The Chicago Mercantile Exchange (CME) has upped its bid for cross-town competitor the Chicago Board of Trade (CBOT) for the third and “final” time, ahead of a shareholder vote on July 9.The revised offer means CBOT shareholders will receive 0.375 shares of CME common stock for every CBOT share, an increase of 0.025. The CME and CBOT said CBOT shareholders would now control about 36% of the combined company, as opposed to 35%.
The tie-up already has regulatory quiescence and the new offer has been approved by both firms' boards. CME and CBOT shareholders will vote separately on the merger proposals on Monday.
“This was a step [the CME] had to take,” said Patrick O’Shaughnessy, Chicago-based exchanges analyst at investment firm Morningstar. “The CME and CBOT spent a lot of time talking to the members of CBOT and were not comfortable that the previous bid would be voted for next Monday. The CME has too much at stake to lose that vote.”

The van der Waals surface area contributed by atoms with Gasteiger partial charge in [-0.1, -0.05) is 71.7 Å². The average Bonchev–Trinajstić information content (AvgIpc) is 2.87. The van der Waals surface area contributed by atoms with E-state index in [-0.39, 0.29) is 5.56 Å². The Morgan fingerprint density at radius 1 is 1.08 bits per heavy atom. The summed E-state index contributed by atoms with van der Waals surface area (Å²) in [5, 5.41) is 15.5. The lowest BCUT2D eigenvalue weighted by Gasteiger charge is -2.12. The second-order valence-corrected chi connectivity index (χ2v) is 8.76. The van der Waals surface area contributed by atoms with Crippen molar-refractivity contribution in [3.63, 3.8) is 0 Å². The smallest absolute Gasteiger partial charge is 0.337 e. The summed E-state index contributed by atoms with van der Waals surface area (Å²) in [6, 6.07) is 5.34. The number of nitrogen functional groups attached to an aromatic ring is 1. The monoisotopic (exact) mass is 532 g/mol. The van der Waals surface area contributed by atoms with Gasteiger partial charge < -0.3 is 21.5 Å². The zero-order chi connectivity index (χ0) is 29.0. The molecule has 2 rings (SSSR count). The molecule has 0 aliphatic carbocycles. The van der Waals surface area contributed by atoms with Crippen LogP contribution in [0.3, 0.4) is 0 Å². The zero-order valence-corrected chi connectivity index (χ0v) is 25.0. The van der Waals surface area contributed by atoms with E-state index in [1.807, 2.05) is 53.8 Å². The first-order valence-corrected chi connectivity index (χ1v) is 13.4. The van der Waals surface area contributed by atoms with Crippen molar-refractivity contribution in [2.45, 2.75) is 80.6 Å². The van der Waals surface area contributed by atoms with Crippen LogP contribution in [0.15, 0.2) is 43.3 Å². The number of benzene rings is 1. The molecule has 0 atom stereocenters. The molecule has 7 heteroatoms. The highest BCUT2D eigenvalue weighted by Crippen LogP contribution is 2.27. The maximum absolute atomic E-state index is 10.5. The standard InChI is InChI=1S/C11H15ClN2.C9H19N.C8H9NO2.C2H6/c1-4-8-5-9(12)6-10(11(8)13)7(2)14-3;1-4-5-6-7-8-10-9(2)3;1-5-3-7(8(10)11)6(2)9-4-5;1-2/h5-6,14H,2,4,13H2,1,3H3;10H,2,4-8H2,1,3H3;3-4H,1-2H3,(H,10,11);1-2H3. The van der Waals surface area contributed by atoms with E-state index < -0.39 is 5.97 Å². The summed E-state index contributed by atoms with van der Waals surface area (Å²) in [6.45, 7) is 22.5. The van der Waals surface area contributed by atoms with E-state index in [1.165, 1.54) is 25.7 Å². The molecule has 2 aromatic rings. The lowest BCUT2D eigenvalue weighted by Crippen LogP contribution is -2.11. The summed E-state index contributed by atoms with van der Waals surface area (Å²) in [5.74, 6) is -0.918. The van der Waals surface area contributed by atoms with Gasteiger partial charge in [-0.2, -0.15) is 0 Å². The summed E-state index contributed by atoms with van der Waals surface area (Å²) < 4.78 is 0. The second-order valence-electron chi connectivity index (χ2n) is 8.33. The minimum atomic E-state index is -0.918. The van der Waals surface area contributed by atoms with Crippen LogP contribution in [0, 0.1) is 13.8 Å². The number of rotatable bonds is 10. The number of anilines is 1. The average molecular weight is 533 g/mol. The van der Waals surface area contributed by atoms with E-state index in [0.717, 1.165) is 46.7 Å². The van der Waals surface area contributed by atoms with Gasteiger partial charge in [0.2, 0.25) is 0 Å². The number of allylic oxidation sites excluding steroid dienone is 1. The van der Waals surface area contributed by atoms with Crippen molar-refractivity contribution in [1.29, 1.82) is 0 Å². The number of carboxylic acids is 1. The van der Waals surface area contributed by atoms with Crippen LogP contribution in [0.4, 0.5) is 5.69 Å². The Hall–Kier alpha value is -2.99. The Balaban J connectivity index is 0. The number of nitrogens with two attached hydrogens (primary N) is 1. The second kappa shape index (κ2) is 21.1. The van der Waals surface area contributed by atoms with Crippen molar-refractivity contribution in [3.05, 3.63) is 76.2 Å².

The Atlanta-based Intercontinental Exchange (Ice) has also been courting CBOT shareholders with rival takeover offers. Although O’Shaughnessy said votes of CME and CBOT shareholders were likely to approve the deal, he noted that Ice remained a “wildcard”. Ice and the CME have both released vitriolic statements deriding their opposing bids over the past few weeks.
However, the CME’s latest attempt to secure the merger deal has won over CBOT’s largest shareholder. Sydney-based investment group Caledonia Investments announced today it supported the merger proposal and would encourage all other shareholders to vote for it.
Apart from the ratio at which shares in the new company are to be issued, all other parts of the merger package remain the same. In total, it values the CBOT at roughly $11 billion. The consolidated Chicago Mercantile Exchange Group would be the world's largest derivatives exchange.
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